The Prognostic Significance of KRAS Status in Patients with NSCLC Receiving Immune Checkpoint Inhibitor Monotherapy

2021 Year in Review - Non–Small-Cell Lung Cancer - Lung Cancer

The KRAS gene mutations can be identified in 20% to 30% of patients with non–small-cell lung cancer (NSCLC). The predictive benefit of KRAS status in NSCLC is still debated, and mutation subtypes may have an impact. Furthermore, KRAS mutations have been linked to enhanced PD-L1 expression and a high tumor mutation burden, suggesting that they may benefit more from an immune checkpoint inhibitor (ICI).1 ICIs have revolutionized the treatment of patients with NSCLC; however, not all patients benefit. The level of PD-L1 is used to predict treatment response but its accuracy is poor. Although KRAS plays a role in NSCLC carcinogenesis, the impact of KRAS mutations in patients receiving ICIs is unknown.2

As a result, a study was undertaken at an institution in Italy to investigate the influence of KRAS mutations on prognosis in patients with advanced NSCLC treated with ICI monotherapy.1 From January 2016 to March 2021, the study looked at data from 227 patients with advanced NSCLC who were treated with ICI monotherapy. In terms of progression-free survival (PFS) and overall survival (OS), the predictive influence of KRAS status was studied.1

In total, 169 patients with known KRAS variant status participated in the study. The majority (95%) of the patients had stage IV disease, 83% were smokers, and 83% had adenocarcinoma. In 25% of instances, PD-L1 status was negative, and 58% had a tumor proportionate score of ≤50%. KRAS mutations were found in almost 30% of the patients. Codon 12 mutation (N = 44; 25 patients with KRASG12C mutations) was the most common molecular change, followed by codon 3 (N = 4) and codon 61 (N = 2) mutations. The first-line treatment for 38% of patients was ICI monotherapy, whereas the second-line treatment for 15% of patients was ICI monotherapy after ≥2 previous treatment lines. Patients with KRAS mutations had longer OS (26.94 vs 12.02 months) and PFS (6.76 vs 3.84 months) than patients without KRAS mutations. There was no difference in OS or PFS between patients with KRASG12C mutations and those without KRASG12C mutations.1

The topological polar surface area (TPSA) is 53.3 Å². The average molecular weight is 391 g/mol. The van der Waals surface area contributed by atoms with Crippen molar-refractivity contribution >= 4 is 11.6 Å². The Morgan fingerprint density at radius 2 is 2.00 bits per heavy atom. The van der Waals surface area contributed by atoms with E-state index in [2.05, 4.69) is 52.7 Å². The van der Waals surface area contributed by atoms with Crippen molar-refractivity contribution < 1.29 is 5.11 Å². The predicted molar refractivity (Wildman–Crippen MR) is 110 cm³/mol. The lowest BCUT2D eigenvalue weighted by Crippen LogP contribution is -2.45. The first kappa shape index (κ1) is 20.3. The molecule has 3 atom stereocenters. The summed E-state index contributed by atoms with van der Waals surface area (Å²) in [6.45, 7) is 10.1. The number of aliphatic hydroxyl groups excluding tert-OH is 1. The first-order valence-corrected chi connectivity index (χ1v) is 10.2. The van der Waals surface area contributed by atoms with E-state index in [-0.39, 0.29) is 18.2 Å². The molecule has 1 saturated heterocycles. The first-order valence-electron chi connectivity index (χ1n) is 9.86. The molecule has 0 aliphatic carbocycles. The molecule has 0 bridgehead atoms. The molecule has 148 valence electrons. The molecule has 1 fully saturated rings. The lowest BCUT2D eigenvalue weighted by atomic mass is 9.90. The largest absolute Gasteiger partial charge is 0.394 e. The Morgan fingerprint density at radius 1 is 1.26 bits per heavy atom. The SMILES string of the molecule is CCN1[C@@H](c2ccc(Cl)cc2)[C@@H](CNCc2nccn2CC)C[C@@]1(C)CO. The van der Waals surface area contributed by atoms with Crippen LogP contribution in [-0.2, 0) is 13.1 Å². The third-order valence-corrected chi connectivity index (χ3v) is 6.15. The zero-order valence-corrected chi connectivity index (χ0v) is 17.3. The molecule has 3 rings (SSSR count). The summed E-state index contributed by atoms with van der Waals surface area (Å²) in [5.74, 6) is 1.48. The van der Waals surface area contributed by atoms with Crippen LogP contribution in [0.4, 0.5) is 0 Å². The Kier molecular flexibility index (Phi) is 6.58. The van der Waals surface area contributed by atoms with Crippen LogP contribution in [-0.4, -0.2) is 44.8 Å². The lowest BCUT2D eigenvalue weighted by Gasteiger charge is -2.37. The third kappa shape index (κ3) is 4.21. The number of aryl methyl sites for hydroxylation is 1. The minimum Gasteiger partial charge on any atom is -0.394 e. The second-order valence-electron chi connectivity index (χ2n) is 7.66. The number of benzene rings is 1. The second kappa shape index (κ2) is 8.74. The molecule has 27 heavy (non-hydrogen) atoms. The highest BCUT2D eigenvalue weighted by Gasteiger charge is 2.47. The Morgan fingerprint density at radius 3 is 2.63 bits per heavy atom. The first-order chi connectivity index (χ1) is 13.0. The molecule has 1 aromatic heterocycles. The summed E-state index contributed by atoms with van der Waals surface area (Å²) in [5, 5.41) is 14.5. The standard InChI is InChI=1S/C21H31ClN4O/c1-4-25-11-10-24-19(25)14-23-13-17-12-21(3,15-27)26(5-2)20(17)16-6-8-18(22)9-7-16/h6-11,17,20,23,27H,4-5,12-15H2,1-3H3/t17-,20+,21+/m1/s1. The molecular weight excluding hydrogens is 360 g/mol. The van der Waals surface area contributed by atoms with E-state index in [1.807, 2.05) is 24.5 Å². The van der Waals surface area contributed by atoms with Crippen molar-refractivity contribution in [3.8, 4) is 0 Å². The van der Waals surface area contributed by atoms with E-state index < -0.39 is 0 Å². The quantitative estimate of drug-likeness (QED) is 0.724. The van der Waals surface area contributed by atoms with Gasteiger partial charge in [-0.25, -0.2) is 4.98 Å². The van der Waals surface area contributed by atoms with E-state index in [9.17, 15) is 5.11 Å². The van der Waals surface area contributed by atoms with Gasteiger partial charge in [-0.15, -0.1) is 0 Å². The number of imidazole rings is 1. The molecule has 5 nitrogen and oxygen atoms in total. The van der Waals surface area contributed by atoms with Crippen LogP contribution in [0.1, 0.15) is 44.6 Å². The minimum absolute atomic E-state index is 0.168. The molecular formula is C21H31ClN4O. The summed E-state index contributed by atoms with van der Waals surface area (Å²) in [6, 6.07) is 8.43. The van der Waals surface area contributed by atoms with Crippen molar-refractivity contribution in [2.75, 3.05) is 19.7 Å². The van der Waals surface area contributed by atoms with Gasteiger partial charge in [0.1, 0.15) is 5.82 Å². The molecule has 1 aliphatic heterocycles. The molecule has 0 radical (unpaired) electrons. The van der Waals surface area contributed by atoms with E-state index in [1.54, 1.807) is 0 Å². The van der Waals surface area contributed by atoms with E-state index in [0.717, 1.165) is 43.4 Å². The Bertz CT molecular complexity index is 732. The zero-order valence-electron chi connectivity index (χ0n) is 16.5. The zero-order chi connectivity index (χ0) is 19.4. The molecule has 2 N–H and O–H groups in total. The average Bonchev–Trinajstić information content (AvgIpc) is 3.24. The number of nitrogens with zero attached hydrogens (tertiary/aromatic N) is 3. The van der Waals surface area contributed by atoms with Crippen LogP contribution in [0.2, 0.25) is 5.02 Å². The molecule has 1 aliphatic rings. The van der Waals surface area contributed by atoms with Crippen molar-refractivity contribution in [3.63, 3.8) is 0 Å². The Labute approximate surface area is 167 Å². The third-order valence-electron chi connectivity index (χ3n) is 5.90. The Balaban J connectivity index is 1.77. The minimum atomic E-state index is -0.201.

In patients with NSCLC treated with ICI monotherapy, KRAS mutations are linked to a longer survival time, with no differences observed in the study between mutant subtypes.1 Sotorasib, a first-in-class KRAS inhibitor, has recently received accelerated approval by the US Food and Drug Administration for the treatment of adult patients with KRASG12C-mutated locally advanced or metastatic NSCLC who have received ≥1 previous systemic therapies.3

References

  1. Pelizzari G, Corvaja C, Targato G, et al. Prognostic impact of KRAS status in patients with non-small cell lung cancer (NSCLC) treated with immune checkpoint inhibitor monotherapy. Ann Oncol. 2021;32(suppl 5):S1011.
  2. Proulx-Rocray F, Routy B, Mohamed R, et al. The prognostic impact of KRAS, TP53, STK11, and KEAP1 mutations and the influence of the NLR in NSCLC patients treated with immunotherapy. J Clin Oncol. 2021;39(suppl 15):Abstract e21010.
  3. Amgen. FDA approves Lumakras (sotorasib), the first and only targeted treatment for patients with KRAS G12C-mutated locally advanced or metastatic non-small cell lung cancer. May 28, 2021. www.amgen.com/newsroom/press-releases/2021/05/fda-approves-lumakras-sotorasib-the-first-and-only-targeted-treatment-for-patients-with-kras-g12cmutated-locally-advanced-or-metastatic-nonsmall-cell-lung-cancer. Accessed December 9, 2021.
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